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Huckhoe palisaded enclosure, defended settlement and Romano-British settlement, 550m north east of Bolam West Houses

List Entry Summary

This monument is scheduled under the Ancient Monuments and Archaeological Areas Act 1979 as amended as it appears to the Secretary of State to be of national importance. This entry is a copy, the original is held by the Department for Culture, Media and Sport.

Name: Huckhoe palisaded enclosure, defended settlement and Romano-British settlement, 550m north east of Bolam West Houses

List entry Number: 1011838

Location

The monument may lie within the boundary of more than one authority.

County:

District: Northumberland

District Type: Unitary Authority

Parish: Belsay

National Park: Not applicable to this List entry.

Grade: Not applicable to this List entry.

Date first scheduled: 17-Mar-1995

Date of most recent amendment: Not applicable to this List entry.

Legacy System Information

The contents of this record have been generated from a legacy data system.

Legacy System: RSM

UID: 25151

Asset Groupings

This list entry does not comprise part of an Asset Grouping. Asset Groupings are not part of the official record but are added later for information.

List entry Description

Summary of Monument

Legacy Record - This information may be included in the List Entry Details.

Reasons for Designation

A palisaded hilltop enclosure is a small defended site of domestic function dating to the Late Bronze Age or Early Iron Age (c.550-440 BC). Their distribution is largely restricted to north-eastern England, the Borders and southern Scotland. They are generally located on spurs, promontories or hilltops covering areas of less then 0.4ha. The boundaries of these sites are marked by single or double rock-cut trenches which originally formed the settings for substantial palisades. Remains of circular buildings are found within the palisaded areas, along with evidence for fenced stock enclosures. Palisaded sites are the earliest type of defended settlements recorded in the area and are thought to be a product of increasingly unsettled social conditions in the later prehistoric period. They imply an extensive use of timber, confirmation that large areas were heavily wooded at this time. Although the palisades at individual sites may have undergone several phases of replacement or refurbishment it is thought that the tradition of building this type of site spanned only around 150 years. After this the use of earthen banks and ditches to form the defensive perimeter became more common. Excavation has demonstrated that at several sites the earthen defences were preceded by timber palisades. Palisaded enclosures are a rare monument type with fewer than 200 known examples. They are an important element of the later prehistoric settlement pattern and are important for any study of the developing use of defended settlements during the later prehistoric period. All identified surviving examples are believed to be nationally important.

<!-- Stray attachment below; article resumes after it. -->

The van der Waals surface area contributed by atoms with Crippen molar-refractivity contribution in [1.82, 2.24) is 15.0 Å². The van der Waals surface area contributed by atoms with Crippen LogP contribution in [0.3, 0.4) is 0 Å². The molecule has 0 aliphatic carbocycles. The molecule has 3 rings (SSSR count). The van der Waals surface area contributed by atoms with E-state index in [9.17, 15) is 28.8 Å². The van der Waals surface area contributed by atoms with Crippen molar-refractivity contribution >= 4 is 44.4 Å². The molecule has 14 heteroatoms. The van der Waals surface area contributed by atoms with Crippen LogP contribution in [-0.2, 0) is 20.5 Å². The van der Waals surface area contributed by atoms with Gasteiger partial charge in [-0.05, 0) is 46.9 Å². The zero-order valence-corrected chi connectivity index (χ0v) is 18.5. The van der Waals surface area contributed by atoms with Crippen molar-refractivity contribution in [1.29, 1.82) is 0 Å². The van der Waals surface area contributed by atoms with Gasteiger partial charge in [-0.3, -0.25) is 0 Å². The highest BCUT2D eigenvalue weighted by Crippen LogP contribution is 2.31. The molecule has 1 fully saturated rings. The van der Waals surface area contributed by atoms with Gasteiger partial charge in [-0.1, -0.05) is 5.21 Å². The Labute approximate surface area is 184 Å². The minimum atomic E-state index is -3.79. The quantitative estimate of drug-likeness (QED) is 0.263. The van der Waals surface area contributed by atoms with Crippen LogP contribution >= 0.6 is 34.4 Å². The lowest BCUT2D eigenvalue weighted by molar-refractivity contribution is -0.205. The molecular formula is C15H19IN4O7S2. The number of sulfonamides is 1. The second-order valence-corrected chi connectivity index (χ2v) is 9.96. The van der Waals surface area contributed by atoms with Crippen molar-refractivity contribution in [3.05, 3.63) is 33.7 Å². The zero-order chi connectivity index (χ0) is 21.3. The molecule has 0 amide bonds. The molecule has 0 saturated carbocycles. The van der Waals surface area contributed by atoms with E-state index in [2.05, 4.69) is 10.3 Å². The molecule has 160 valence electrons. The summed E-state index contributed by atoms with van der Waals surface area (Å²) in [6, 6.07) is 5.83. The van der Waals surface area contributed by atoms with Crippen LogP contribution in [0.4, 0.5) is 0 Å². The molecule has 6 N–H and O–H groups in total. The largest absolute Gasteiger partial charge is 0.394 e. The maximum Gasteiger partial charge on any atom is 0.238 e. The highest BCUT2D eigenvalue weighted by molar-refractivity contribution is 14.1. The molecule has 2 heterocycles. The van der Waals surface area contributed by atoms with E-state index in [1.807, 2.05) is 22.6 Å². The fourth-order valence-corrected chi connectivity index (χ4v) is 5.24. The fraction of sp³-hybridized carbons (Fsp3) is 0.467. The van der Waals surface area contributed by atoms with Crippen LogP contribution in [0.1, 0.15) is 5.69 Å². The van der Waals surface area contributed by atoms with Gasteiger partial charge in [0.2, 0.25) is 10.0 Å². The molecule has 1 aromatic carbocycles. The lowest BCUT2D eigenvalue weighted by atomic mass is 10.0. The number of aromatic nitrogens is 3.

During the mid-prehistoric period a variety of different types of defensive settlements began to be constructed and occupied in northern England, some of which succeeded palisaded settlements on the same lines. The most obvious sites were hillforts built in prominent locations. In addition to these a range of smaller sites defined as defended settlements were also constructed. Some of these were located on hilltops, others are found in less prominent positions. The enclosing defences were of earthen construction, some sites having a single bank and ditch (univallate), others having more than one (multivallate). Within the enclosure a number of stone or timber-built round houses were occupied by the inhabitants. Stock may also have been kept in these houses, especially during the cold winter months, or in enclosed yards outside them. The communities occupying these sites were probably single family groups, the defended settlements being used as farmsteads. Construction and use of this type of site extended over several centuries, possibly through to the early Romano-British period. Defended settlements are a rare monument type. They were an important element of the later prehistoric settlement pattern of the northern uplands and are important for any study of the developing use of fortified settlements during this period. All well preserved examples are believed to be of national importance.